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Involuntary advances have been a problem on multiple social media platforms since the beginning, but when you consider LinkedIn, which is a platform for professionals and focuses on careers, it seems more out of place. Even then, a lot of people, especially women, experience harassment on the platform.
To take a stance against this, LinkedIn has outlined a new process to detect and hide inappropriate InMail messages on its platform. The new detection system has been trained on past examples of harassment records via LinkedIn message.
Some of the most common harassing messages include:
- Romance Scams: Financial scams carried out through fake or hacked accounts by using messaging to illegally obtain money from someone by deceiving a member.
- Inappropriate Advances: Linkedin is a platform for professionals and career opportunities, yet some members choose to inappropriately send multiple messages soliciting relationships to members they don’t know.
- Targeted Harassment: This includes bringing disputes from other platforms onto LinkedIn like stalking or trolling members.
Considering these examples, Linkedin has come up with an algorithm that is capable of detecting harassing messages using a three-step process.
- Sender Behavior such as their usage of LinkedIn, total invitations sent is scored based on a behavior model. This model is trained using the previously confirmed harassment cases via member reports.
- The content of a message will be scored by a message model that is trained using the messages that were reported previously and were confirmed as harassment messages.
- The interaction between two members will also be scored by an interaction model. This will include things such as the frequency of responses to each other, if the message model predicts most messages as harassment, etc. The interaction model is trained by the previous conversation that resulted in harassment.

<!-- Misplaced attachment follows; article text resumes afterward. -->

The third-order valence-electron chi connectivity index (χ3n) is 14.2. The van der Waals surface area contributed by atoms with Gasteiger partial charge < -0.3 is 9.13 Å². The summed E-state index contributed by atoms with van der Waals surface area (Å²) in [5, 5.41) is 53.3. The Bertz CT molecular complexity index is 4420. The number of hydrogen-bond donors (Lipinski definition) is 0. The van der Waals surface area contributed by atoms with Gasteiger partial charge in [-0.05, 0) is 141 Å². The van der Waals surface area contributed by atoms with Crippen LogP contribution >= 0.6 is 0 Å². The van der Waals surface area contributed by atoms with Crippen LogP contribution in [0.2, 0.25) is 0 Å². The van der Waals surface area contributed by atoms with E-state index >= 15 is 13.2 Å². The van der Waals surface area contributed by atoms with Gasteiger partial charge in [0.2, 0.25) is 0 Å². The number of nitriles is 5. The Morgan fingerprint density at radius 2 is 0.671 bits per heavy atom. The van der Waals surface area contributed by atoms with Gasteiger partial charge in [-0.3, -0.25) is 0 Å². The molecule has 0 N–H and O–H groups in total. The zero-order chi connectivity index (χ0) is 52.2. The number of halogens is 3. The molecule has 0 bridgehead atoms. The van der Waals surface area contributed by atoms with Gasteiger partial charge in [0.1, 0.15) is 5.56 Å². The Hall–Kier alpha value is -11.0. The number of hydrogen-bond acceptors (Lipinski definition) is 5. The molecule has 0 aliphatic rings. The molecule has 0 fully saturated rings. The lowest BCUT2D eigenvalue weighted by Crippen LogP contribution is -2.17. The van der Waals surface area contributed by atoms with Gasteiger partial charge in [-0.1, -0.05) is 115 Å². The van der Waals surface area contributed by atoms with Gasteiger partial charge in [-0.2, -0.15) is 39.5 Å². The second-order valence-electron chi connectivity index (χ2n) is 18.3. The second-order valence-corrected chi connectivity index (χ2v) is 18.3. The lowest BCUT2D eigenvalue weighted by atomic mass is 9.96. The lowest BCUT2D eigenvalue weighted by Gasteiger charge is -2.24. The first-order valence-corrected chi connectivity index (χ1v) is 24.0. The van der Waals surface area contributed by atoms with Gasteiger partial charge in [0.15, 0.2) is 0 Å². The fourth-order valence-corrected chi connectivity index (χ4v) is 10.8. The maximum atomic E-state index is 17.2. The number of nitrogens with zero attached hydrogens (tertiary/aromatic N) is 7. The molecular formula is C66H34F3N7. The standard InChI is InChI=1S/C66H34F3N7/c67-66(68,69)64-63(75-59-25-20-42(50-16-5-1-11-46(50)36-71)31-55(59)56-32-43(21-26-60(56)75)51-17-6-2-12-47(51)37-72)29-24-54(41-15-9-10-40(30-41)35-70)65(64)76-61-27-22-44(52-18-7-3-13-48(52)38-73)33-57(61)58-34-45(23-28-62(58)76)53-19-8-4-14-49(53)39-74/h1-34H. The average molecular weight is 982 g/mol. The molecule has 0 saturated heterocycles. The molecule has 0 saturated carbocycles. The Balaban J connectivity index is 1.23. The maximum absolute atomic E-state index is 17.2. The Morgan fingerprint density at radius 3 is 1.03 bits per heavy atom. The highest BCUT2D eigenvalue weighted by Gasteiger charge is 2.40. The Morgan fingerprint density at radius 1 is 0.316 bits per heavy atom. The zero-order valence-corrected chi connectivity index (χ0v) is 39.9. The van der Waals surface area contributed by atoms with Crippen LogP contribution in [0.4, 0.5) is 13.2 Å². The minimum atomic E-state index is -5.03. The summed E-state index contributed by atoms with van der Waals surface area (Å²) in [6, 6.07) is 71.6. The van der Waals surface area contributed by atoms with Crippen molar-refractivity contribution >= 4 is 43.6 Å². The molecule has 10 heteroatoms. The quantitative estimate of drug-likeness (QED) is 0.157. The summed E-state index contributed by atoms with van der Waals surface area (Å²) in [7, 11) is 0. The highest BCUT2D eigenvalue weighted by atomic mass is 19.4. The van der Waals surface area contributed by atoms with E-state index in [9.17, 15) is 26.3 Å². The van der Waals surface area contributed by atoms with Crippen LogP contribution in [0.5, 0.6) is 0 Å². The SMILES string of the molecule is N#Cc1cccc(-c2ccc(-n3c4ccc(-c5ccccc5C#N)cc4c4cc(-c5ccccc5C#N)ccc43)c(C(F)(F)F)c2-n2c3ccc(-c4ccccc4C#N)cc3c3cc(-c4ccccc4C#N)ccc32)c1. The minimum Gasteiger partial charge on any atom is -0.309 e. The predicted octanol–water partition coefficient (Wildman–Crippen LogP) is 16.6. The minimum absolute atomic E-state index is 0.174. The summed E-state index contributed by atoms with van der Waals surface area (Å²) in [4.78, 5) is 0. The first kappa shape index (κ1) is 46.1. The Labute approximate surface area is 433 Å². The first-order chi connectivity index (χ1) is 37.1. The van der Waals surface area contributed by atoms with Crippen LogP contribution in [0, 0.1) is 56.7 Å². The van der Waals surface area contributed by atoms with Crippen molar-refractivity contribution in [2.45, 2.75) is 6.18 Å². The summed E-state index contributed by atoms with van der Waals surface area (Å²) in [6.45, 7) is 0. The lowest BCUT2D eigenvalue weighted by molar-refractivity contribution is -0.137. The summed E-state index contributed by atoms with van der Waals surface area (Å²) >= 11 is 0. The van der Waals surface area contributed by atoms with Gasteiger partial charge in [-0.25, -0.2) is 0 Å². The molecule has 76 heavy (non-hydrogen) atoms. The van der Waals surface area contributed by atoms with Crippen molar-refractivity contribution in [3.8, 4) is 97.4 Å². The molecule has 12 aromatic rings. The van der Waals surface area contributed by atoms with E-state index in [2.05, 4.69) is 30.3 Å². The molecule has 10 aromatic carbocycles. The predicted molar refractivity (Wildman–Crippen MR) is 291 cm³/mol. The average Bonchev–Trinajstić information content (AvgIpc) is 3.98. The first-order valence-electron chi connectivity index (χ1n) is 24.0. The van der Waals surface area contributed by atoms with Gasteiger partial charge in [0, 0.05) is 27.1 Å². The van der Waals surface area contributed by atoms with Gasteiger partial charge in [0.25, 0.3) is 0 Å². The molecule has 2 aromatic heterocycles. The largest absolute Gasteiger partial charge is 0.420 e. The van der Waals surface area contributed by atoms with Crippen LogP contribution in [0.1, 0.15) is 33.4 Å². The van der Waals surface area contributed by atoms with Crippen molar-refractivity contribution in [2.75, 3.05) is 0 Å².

Once a problem is detected, LinkedIn will start hiding these incoming messages and offer an option to the recipient to read the message or not. They will also be able to submit a harassment report instead.
LinkedIn expects this process will help reduce the instances of harassing behavior on the platform and will make members on LinkedIn feel much safer.
Instagram is introducing its new authenticity measure on their platform, that will require the owner of an account with suspicious behave to provide identification information to confirm if they are a real person or a bot.
Instagram mentioned that they want the content on their platform to come from a real person, not bots, or others who are trying to mislead users. Starting today, they will ask members, who have shown patterns of inauthentic behavior, to confirm who is behind their account.
This will include accounts that have followers in a different country from their location or if they see a sign of automation such as bot accounts as followers, or if there are multiple accounts that are engaged in coordinated inauthentic behavior.
Instagram mentioned that if an account chooses not to confirm their information, their content will receive “reduced redistribution” or it will get disabled.